“When in the course of human events, it becomes necessary for one people to dissolve the political bands which have connected them with another, and to assume among the powers of the earth, the separate and equal station to which the laws of nature and of nature’s God entitle them, a decent respect to the opinions of mankind requires that they should declare the causes which impel them to the separation.

“We hold these truths to be self-evident:

“That all men are created equal; that they are endowed by their Creator with certain unalienable rights; that among these are life, liberty, and the pursuit of happiness; that, to secure these rights, governments are instituted among men, deriving their just powers from the consent of the governed; that whenever any form of government becomes destructive of these ends, it is the right of the people to alter or to abolish it, and to institute new government, laying its foundation on such principles, and organizing its powers in such form, as to them shall seem most likely to effect their safety and happiness.”


Just Above Sunset

In Uncategorized on July 3, 2010 by thesignalinthenoise Tagged:

Alan Pavlik has an excellent piece on agnosticism on his blog, Just Above Sunset, here.  Enjoy.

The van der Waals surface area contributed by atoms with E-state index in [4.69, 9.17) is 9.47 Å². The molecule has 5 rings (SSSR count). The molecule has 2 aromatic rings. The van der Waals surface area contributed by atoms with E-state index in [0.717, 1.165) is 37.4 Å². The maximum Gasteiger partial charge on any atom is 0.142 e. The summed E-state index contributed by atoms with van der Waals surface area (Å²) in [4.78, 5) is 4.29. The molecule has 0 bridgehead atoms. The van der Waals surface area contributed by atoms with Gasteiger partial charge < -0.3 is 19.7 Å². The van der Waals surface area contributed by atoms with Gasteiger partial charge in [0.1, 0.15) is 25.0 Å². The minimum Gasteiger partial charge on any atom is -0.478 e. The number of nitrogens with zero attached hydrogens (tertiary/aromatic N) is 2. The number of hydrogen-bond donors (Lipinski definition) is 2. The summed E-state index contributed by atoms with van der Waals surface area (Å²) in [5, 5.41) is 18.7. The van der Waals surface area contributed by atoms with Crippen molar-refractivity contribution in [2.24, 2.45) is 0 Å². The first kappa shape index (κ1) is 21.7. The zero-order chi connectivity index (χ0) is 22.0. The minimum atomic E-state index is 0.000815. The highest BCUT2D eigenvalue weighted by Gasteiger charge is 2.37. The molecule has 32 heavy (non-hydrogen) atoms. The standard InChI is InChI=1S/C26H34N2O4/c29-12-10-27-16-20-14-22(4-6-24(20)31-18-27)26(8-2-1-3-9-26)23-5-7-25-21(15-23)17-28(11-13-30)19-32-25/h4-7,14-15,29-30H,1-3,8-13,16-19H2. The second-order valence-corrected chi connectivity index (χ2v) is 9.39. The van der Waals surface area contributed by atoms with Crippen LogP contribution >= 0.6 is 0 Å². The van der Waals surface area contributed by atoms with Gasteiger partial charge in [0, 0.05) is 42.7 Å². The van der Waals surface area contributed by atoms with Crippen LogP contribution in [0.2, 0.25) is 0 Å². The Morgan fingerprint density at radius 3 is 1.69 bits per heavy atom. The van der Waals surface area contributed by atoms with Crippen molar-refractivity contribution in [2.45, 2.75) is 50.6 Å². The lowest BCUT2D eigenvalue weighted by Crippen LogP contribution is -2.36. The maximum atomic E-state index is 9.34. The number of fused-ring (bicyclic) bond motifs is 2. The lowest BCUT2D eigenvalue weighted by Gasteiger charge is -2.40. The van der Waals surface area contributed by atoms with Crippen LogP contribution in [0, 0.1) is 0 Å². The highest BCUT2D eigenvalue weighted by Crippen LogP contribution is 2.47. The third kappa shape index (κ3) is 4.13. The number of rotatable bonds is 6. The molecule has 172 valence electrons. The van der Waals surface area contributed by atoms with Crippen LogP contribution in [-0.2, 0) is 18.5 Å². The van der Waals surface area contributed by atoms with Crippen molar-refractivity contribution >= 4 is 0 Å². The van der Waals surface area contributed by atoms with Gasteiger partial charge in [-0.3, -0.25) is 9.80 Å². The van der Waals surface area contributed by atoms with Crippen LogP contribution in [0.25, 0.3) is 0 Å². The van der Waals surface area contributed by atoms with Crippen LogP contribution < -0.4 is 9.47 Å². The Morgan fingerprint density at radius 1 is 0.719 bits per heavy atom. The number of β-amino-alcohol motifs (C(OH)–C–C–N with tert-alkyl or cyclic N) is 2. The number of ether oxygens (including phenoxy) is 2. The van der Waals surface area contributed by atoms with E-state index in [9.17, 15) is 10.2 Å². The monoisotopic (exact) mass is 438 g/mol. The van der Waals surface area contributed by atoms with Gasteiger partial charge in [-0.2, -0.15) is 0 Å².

Not Dark Yet

In Music on July 3, 2010 by thesignalinthenoise Tagged:

“Sometimes my burden is more than I can bear
It’s not dark yet, but its gettin’ there.

“I was born here and I’ll die here, against my will
I know it looks like I’m movin’ but I standing still.”

Bob Dylan — Not Dark Yet


Sleeping with the Enemy

In Christianity & Atheism on July 2, 2010 by thesignalinthenoise Tagged: ,

In response to my writing about why I didn’t think The God Delusion was very good (here), Hitch asked how I — clearly part of the ideal target market for that kind of apologetic — would write such a book.  It’s an interesting thought experiment of a sleeping with the enemy sort, and here are some of my preliminary thoughts on it, even though I don’t wish to be seen as telling atheists what to do.  But for me, the problem isn’t so much writing the right book, it’s implementing the right strategy.